Background: Diagnosing primary hyperparathyroidism (PHP) in patients with osteoporosis is important because of the benefits of surgery. Screening patients with osteoporosis for PHP with only total serum calcium level will fail to diagnose PHP in patients with intermittent or no elevation of the total calcium level.
Methods: This is a retrospective study of 140 patients who had a preoperative bone density study of the 223 patients who had surgery for PHP from January 1995 to June 1999. Normocalcemic hyperparathyroidism was defined as having all normal total calcium values or only intermittent elevation defined as at least 40% of the total calcium values in the normal range.
Results: Osteoporosis was identified in 64 of these 140 patients (46%). Fifteen patients with osteoporosis and PHP had normocalcemic hyperparathyroidism. Six of these patients had all preoperative total calcium values in the normal range, and the remaining 9 patients had intermittent elevation of the total calcium. This group consisted of 12 women and 3 men aged 55 to 79 years. Forty-four concomitant ionized and total calcium values were available in the patients with all normal preoperative total serum calcium values. Forty-two serum ionized calcium values (95%) were elevated. Fifty-one concomitant values were available in the patients with intermittent elevation of the total calcium, and only 20 total calcium values (39%) were elevated and 47 of ionized values (92%) were elevated ( P < .01). Intact parathyroid hormone was also significantly better than total calcium in identifying PHP. Twenty of 23 intact serum parathyroid hormone values (87%) were elevated ( P < .05).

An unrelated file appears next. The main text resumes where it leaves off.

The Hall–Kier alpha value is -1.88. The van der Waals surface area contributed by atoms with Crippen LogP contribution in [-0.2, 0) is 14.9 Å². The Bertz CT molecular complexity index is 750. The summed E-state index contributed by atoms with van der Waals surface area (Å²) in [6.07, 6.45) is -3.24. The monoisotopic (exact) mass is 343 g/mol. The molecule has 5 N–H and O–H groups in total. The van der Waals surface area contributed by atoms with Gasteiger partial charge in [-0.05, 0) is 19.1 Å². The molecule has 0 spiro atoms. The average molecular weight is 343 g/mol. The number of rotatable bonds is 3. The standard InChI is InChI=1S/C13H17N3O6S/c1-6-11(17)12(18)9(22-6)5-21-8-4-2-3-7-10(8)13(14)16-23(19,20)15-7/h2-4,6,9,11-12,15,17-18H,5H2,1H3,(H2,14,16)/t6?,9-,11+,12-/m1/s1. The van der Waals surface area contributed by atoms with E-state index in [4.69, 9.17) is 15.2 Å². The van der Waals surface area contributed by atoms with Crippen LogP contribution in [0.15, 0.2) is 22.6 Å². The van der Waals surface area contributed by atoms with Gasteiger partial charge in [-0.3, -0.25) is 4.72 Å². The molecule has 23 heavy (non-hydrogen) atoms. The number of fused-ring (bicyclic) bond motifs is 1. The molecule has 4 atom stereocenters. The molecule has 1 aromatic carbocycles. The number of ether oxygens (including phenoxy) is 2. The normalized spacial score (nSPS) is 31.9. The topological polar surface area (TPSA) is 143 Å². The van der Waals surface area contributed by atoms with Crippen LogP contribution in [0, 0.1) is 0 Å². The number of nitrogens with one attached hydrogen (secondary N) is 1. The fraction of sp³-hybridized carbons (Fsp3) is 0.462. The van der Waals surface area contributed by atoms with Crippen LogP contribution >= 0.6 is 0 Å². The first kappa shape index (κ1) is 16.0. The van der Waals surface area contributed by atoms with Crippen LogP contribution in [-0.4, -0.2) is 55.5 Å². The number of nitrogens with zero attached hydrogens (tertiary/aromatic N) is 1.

Conclusions: Screening patients with osteoporosis for PHP with only total calcium levels will fail to identify patients with no elevation of total calcium level and many patients with only intermittent elevation of the total calcium level. Ionized calcium and intact parathyroid hormone were comparable and significantly better than total calcium level in the detection of PHP in patients with osteoporosis. Ionized calcium and intact parathyroid hormone should be used to diagnose hyperparathyroidism in patients with osteoporosis and normal serum total calcium levels.